If you google “effective sales conversations,” you’ll probably see a ton of results with a list of communication tactics that will help you close more deals.
But there’s one that doesn’t get discussed very much, and it’s not a tactic. It should be part of your entire mindset around selling.
When most people hear that word, they think of some stubborn person, arms crossed, shaking their head, and unwilling to listen or believe anybody.
That’s not what we’re talking about here.
A healthy level of skepticism is what will actually open your mind and help you listen to your prospects better than you ever have before.
Shifting Skepticism from a Bad Thing to Good
We’re all guilty of walking into a sales conversation with a head full of assumptions about how badly they’re doing without your services, how much they need help, and how you can provide it. Since we want to close the deal, we need them to need us.
But when you hold onto those assumptions, you’ll miss a lot. Plus, no one really wants to work with a salesperson who is too eager. It makes them feel like there is a hidden trap. Or, even worse, they’ll take advantage of your neediness and try to get a deal or some freebies.
The salesperson who is too eager is one who is constantly talking at the prospect, and not listening to or talking with a prospect.
Studies show that salespeople who close more deals than others talk less. A lot less! The golden ratio is described as a roughly 60/40 split of listening to talking. That means that the salesperson should be listening over 60% of the time and only talking about 40%. This rule comes as a shock to many salespeople, but it holds true time and time again.
You might be thinking, “how do I have effective sales conversations if I only talk 40% of the time?”
Questions. You should be asking questions. You should be answering questions with more questions.
We know that we have to dig in to find out what their pain is, what their needs are, what is, dare I say it, keeping them up at night. And we know that to do that, we have to ask them.
But the trick of all of that is to maintain a level of skepticism that allows you to dig a little deeper.
If you ask, “what is the biggest issue you’re dealing with in your business right now?” and they answer with something that perfectly aligns with what you do, STOP! It’s easy to get excited and say, “well, great, I’ve got just the solution for you!” Don’t fall into that trap!
Instead, keep digging. “How is that affecting you?” “How would things be better if you weren’t dealing with this?”
The more you ask, the more you might find that their needs don’t align as much as you think.
If it goes the other way, “Everything is great. No problems at all.” Don’t hang your head and do the Charlie Brown walk back to your car. Keep digging.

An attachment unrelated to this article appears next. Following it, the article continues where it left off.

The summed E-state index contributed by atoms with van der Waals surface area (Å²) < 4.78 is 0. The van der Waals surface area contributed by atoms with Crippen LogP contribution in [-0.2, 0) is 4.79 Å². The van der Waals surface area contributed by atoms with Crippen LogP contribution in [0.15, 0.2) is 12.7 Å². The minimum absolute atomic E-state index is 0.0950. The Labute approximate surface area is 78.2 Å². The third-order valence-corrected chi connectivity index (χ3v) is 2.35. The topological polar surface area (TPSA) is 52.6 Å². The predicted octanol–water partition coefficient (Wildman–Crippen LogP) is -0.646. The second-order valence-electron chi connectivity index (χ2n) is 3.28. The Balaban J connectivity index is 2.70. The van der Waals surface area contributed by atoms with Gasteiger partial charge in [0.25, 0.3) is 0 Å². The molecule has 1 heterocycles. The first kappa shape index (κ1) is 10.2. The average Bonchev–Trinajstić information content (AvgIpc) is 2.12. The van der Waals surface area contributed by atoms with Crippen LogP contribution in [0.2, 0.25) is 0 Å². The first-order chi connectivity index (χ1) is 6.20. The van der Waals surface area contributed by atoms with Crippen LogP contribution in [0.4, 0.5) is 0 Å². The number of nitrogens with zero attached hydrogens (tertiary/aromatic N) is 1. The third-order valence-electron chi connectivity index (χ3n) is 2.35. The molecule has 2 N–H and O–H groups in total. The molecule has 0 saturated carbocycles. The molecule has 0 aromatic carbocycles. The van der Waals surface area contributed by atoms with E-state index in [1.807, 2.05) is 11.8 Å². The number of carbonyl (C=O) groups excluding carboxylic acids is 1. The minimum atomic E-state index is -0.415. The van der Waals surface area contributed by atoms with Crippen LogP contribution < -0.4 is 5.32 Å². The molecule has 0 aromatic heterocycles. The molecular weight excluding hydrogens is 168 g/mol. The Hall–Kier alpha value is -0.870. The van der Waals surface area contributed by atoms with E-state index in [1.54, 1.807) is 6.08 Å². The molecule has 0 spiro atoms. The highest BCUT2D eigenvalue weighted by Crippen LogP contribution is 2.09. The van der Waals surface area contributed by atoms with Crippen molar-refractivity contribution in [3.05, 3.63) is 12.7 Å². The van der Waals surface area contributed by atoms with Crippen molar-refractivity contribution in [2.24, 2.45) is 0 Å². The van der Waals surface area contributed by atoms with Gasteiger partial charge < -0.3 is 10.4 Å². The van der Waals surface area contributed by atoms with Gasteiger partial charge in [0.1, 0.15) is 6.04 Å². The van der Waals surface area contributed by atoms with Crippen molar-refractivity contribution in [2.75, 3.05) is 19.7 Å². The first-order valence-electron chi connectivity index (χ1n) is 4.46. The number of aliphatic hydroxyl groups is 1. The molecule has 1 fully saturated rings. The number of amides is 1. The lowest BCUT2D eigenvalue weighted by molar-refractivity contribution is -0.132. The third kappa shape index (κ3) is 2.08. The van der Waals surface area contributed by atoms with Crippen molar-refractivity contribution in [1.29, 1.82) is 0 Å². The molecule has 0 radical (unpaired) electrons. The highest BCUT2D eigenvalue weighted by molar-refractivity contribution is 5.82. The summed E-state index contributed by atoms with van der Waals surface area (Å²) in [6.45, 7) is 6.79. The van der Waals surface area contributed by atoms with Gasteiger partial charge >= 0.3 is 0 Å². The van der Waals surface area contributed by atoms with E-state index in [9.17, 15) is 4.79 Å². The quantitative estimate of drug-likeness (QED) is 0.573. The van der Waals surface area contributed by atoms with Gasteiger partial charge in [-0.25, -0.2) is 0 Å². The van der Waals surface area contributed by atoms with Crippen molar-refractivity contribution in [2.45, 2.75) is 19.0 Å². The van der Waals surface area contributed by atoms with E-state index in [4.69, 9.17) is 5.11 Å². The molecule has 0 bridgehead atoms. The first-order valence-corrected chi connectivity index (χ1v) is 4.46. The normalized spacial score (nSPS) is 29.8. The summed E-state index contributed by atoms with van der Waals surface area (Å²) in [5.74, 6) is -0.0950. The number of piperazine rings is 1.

So many people will tell you that everything is fine when the truth is, they just don’t want to deal with a salesperson.
But your skepticism will save you in those situations. It’s a superpower that keeps you from getting ahead of yourself in a sales conversation. Whether you’re about to jump the gun and take on a poorly fitting client or walking away from a potential sale because they haven’t opened up yet, use that powerful tool to stop yourself.
Skepticism Helps Your Sales Conversations Be Much More Effective
It’s really about not being so tied to the results. When is it easiest to ask difficult questions? When we’re not hoping for a specific answer or attached to the outcome of a conversation.
In other words, the most effective sales conversations occur when we treat every answer with a hint of skepticism.
A skeptical salesperson will always have better results than the salesperson who makes assumptions, talks too much, and can’t accept the fact that a prospect might have a good reason to say no. You don’t have to be stubborn or argumentative, and you certainly don’t want to call out your prospect or throw them under the bus. That doesn’t help anybody.
Having a high enough level of skepticism to ask more and more questions will significantly impact being able to close more and better-qualified deals.
Learn about other SHERPA traits and how to have the most effective sales conversations below:
Find out what being a Sales Sherpa means and how this sales strategy can help you improve all of your relationships. Read more here.
The S in SHERPA stands for Skeptical, the (positive!) mindset you need to have effective sales conversations. Find out how here.
H stands for Helpful because that’s what the best salespeople are. Click here to find out how this intention can help you sell so much more.
Empathetic is the E in SHERPA. When you lead conversations with empathy, your prospects will grow to trust you more. Read more here.
The R stands for Resolute. And no, that doesn’t just mean stubbornly sticking to your guns. But it makes your job a lot easier when you do it right. Discover how here.
P represents Practiced. Sorry, practice doesn’t just apply to learning an instrument or sport. The more reps you have in anything, the better you are. Learn how salespeople can get more practice here.
The last letter in SHERPA stands for Accepting because everybody, not just salespeople, could stand to be more accepting. Find out what that means for you in sales here.